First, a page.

From developers at Guerrilla Games (makers of the Sony franchise Killzone) to starting their own game studio, it has been an interesting journey for Andrejs Skuja and Miriam Bellard, co-founders of No Reply Games. What really makes their story interesting was the direction they went, creating an erotic game best known as Seduce Me. In 2012, the game made headlines after Steam dropped the game from their Greenlight service due to its racy content. But that didn’t deter No Reply Games, who released the game (most recently through the Affect3D Store). While the team has been working on bringing the erotic gaming world to the mainstream, we were able to speak with Miriam Bellard to learn about their goals and their take on the controversial decision by Valve.
Tell us a little about yourself and your background as artists for professional gaming companies. Why the name ‘No Reply’? What prompted you to make a transition to 3DX/ erotic gaming? What was the appeal?
Andrejs is a professional concept artist. Before Seduce Me, he was designing the enemy characters for Sony’s Killzone franchise. You can see more of his work on his site.
I am a trained architect. My background is in both film and video games. I have been a visual designer at Guerrilla Games, and a Set Designer on King Kong.
We moved to Indie Gaming partly to be independent and ‘do our own thing’, and partly for the challenge of doing something different. We chose to make an erotic game because Andrejs wanted to draw sexy women!
We picked the name No Reply because we liked how it sounded and we liked the attitude.
There has been some publicity around your game being taking down from the popular steam greenlight service? Tell us about their reasoning, the actual events and your opinion on it.
Like lots of other developers, we put our game up on the Greenlight service as soon as it was live. Because it was an open forum we were careful to censor out some of the naughty bits from the images, but we did make it very obvious what the game was about. Our submission caused quite a big heated discussion, with votes being just over 50% for us, and just under 50% against. About an hour after it was launched our page was taken down and we received a generic email telling us that we had violated their terms of service (or something to that effect anyway). This was the only communication we received. We did not contact Valve as the email didn’t give any way of contesting their decision. But, it made us very upset, which is why we sent out a press release. My personal opinion is that it was very hypocritical – they are all for free speech when violence is being censored, but sex is not allowed.
How was the experience different working on an adult title vs a mainstream one?
The biggest difference was being part of a small Indie team. Both of us were used to being on mainstream projects with large teams and it was quite a shock suddenly having to think about every aspect of the game.
The adult aspects affected the development in that it kept the size of the team down (we found it more comfortable to discuss it only with each other), and it also made us shy about showing it to people and getting it playtested before it was finished.
Do you think there’s potential for society to accept adult content in games in the future? Also you may be happy to know there’s a growing scene for 3DX with a community of nerds open minded and very interested in seeing games infused with sexual content!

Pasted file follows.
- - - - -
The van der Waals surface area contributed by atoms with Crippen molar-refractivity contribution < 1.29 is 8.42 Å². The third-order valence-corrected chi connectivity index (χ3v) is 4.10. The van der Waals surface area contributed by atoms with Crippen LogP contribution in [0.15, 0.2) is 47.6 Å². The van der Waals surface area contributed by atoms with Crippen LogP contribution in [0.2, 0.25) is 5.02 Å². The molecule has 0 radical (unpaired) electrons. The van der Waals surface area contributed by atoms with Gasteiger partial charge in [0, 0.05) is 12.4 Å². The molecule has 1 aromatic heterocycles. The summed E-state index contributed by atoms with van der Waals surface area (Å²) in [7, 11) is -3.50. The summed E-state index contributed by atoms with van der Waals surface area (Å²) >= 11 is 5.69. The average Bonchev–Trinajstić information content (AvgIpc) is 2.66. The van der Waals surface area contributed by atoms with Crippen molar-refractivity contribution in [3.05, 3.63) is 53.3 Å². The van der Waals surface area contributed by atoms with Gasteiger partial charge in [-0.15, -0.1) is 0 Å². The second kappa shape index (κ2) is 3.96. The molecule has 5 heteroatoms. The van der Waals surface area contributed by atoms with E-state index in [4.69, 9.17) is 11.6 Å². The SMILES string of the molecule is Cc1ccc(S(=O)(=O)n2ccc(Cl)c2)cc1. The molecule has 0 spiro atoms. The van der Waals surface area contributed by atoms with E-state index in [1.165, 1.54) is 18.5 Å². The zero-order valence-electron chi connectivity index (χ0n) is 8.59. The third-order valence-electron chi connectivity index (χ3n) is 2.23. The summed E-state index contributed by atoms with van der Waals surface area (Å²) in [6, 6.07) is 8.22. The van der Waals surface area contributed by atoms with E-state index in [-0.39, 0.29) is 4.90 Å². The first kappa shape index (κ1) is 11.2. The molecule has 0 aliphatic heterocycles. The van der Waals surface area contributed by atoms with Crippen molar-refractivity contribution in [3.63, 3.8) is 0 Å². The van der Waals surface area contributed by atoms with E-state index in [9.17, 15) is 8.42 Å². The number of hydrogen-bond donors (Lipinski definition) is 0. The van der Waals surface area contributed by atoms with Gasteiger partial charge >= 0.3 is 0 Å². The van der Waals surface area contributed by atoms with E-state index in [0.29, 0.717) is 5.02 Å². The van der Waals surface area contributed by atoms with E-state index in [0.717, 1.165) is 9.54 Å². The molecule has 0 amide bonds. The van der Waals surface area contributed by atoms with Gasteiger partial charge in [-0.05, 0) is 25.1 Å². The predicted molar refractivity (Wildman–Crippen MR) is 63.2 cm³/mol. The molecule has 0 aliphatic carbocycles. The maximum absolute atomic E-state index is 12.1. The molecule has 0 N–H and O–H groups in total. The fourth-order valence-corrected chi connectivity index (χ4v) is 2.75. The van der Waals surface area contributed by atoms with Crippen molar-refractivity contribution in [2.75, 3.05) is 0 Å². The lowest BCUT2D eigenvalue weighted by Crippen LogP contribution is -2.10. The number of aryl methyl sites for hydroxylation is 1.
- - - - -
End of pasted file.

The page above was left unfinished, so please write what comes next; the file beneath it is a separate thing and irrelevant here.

I am happy to hear about your growing scene. 🙂 And I do think there is hope for video games in general.
Until very recently the gaming industry has been very much like the early film industry with big companies bank rolling and controlling all the projects. Film changed with the invention of the digital video camera – smaller budgets meant that people could break away from the big companies and take more risks.
The same thing is happening right now to gaming – because of Unity3D, smartphones, and the whole Indie scene. Eventually video game will be as diverse as film and TV, and, like with film, this should include adult titles, and more adult content in mainstream titles.
So let’s talk about more compelling things like your game ‘Seduce Me’. Briefly describe the game and could you go into some detail about the sexual content? What can we expect to enjoy getting deeper into the game?
Seduce Me is an erotic strategy game. It takes some of the rules of everyday conversations, and seductions and abstracts these into card game rules. By playing the game well the player is rewarded with developing relationships and explicit images. All of the images are hand painted by Andrejs.
Tell us about the main characters. What is their background and who is your favorite and why?
The four main characters are all quite different from each other.
- Pietra is a celebrity socialite who owns the house you are visiting. She’s rich, beautiful, charming and spoilt.
- Esper is the maid and waitress and is very much a wild child. She’s confident, alternative, and a lot of fun.
- Cecelia lives on the fringes of the fashionable world. She loves sex and being admired and is on the look out for her next meal ticket.
- Lilia is Cecelia’s daughter. She has been brought up by her conservative upper class English father and feels very out of place in Pietra’s mansion.
My favorite is probably Esper – I like her attitude!
Do you have any advice you’d like to give to any aspiring artists?
Give yourself time to do things properly. Quality is important at every level – don’t skimp or rush, or do things badly just to get it finished. People will remember and love something that is good.
Conversely, nothing will ever be perfect, and there comes a point when you have to let it go and call it finished.